What red flags will indicate that the business is in trouble? Unfortunately, there are far more than five problems you could run into when seeking a business for sale. That being said, this is not a reason to be discouraged, but instead to prepare yourself with a discerning eye—one that will help you make smarter decisions as you search for the right opportunities.
Below, read about what factors to consider when buying a business, some red flag examples we’ve chosen to examine closer, places to consider looking for your next business venture, and why franchising may be a good option. As you read, keep in mind that while these are cause to be worried, not all of them are necessarily grounds for immediate dismissal. Use these as principles to guide your line of questioning and decision making.
Red Flag #1. Urgency
It’s no secret that the business world is constantly changing, moving, and evolving. That can put pressure on entrepreneurs to make snap decisions, either out of hope to catch a trend as it starts or fear of missing out on a big opportunity. That being said, business decisions should never be made out of fear or anxiety, but with clear-headed examination and well-thought-out reasoning. If a business is pushing for a fast sale or encouraging you to move quickly, this should always warrant further questioning. Why exactly are they in a rush? It could be for a good reason, yes, but it could also be indicative of other red flags when buying a business—like the ones below—and the more urgent they are, the more concerned you should be.
Red Flag #2. Inaccurate or Unclear Finances
The steps in the acquisition process of buying an existing business will always include examining bookkeeping; for example, if you were looking into purchasing a franchise, you’d want to see the Franchise Disclosure Document (FDD). This is because you don’t want to inherit a tangled accounting system or, in the worst case scenario, a heap of legal trouble. Not only should you be asking for detailed financial reports, but you should never take said reports at face value. Having the help of an accountant or other qualified persons is important for this step, whether you see a red flag or not.
Red Flag #3. Declining Sales
As you examine financial statements, be on the lookout for downward trends in revenue or, in the case of franchises, whether locations across the country are closing. While this is not always a sign of imminent failure, the importance of declining sales is amplified when coupled with other business red flags, such as an urgency to sell. Even if this doesn’t point to a larger issue, finding downward trends in sales can give you leverage to buy at an even lower price, after which you can make some adjustments for a positive turnaround. In the case of franchising, declining prices in a relatively stable industry (such as food or health care) may also provide an opportunity for a larger profit margin down the road. However, the more long-term the decline is, the more cause for concern.
Red Flag #4. Poor Brand Equity
A good brand takes a long time to build, and oftentimes even longer to rebuild if it’s been destroyed. Whether it’s a brand that has yet to build loyalty, or one whose loyalty was recently tarnished, such a challenge is not so easily overcome. That said, like with declining sales, poor brand equity is not always a reason to forgo purchasing a business. Actually, inheriting a low-reputation brand can be an opportunity to make a huge turnaround—especially if the selling price is right. The thing to consider, though, is this will be a longer term investment, and said investment will come with added risk. Be sure you’re ready to take it on.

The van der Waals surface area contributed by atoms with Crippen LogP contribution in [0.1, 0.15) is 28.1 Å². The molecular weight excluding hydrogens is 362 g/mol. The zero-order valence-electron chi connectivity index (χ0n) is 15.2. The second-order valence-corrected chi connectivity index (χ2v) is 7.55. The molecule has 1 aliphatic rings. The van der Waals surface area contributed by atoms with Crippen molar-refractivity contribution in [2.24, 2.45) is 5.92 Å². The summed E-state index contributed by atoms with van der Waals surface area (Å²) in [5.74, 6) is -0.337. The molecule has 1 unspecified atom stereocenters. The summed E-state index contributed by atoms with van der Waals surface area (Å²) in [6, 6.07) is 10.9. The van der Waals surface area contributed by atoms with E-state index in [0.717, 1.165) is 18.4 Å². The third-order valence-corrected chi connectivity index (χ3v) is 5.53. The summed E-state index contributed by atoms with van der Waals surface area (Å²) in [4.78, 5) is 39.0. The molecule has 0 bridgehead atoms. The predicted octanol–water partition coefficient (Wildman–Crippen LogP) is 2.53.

Red Flag #5. Reasons for Selling
Everyone’s motivations for moving on from a business are different, and not all of them are financial. But be sure to inquire about the owner’s choice to sell, and pay close attention to how they respond. Owners have the advantage of knowing the company far better than you do, but you as a buyer can level that playing field by determining their reasons for selling. This also means looking past the general reasons given, such as a retirement or a personal change in direction. While that reason may be true, examining it against the above four lenses (as well as other factors), can help you zero in on the truth of their sale. If you’re looking into purchasing a franchise, you could also meet with other owners in that same franchise to learn about their experiences, which can further help with your decision making.
Where Can I Find Businesses for Sale?
As you examine your options, it’s good to know where to look. If you’re unsure of where to start, franchising can be a good option, particularly for starting smaller while still working with an established brand. Franchise.com offers an extensive directory of the most popular franchises, categorized by industry, category, and even budget. While no business is inherently safe from any of the above red flags, franchises do carry some resistance to them—particularly because of their built-in brand equity and established customer loyalty, wherever they’re located. There is also a higher corporate entity, meaning that you will have more resources in the buying process and to help your revenue grow if you do close the sale. Browse through our directory, and find opportunities that fit your business goals.
We at Franchise.com are proud to help entrepreneurs find business opportunities that will set them up for success. Established branding, a developed marketing plan, and assistance from corporate oversight can give you the tools you need to thrive as a business owner. If you’re interested in learning more, visit Franchise.com to search franchise opportunities near you.